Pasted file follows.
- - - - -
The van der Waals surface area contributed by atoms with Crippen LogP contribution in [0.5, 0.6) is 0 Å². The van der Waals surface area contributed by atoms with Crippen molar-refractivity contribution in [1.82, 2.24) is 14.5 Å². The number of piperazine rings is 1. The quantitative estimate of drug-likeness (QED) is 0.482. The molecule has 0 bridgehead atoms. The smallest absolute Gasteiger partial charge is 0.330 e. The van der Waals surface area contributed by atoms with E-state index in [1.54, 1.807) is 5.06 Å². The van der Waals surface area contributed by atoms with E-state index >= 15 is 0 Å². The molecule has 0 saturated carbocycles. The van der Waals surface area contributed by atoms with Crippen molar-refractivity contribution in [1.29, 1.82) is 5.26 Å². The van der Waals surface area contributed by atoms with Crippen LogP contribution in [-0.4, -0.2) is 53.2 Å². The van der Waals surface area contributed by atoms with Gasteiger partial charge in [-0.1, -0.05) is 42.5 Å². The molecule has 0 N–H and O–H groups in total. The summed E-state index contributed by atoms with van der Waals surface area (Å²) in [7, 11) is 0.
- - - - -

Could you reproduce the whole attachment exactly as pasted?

The van der Waals surface area contributed by atoms with Crippen LogP contribution in [0.5, 0.6) is 0 Å². The van der Waals surface area contributed by atoms with Crippen molar-refractivity contribution in [1.82, 2.24) is 14.5 Å². The number of piperazine rings is 1. The quantitative estimate of drug-likeness (QED) is 0.482. The molecule has 0 bridgehead atoms. The smallest absolute Gasteiger partial charge is 0.330 e. The van der Waals surface area contributed by atoms with E-state index in [1.54, 1.807) is 5.06 Å². The van der Waals surface area contributed by atoms with E-state index >= 15 is 0 Å². The molecule has 0 saturated carbocycles. The van der Waals surface area contributed by atoms with Crippen molar-refractivity contribution in [1.29, 1.82) is 5.26 Å². The van der Waals surface area contributed by atoms with Crippen LogP contribution in [-0.4, -0.2) is 53.2 Å². The van der Waals surface area contributed by atoms with Gasteiger partial charge in [-0.1, -0.05) is 42.5 Å². The molecule has 0 N–H and O–H groups in total. The summed E-state index contributed by atoms with van der Waals surface area (Å²) in [7, 11) is 0.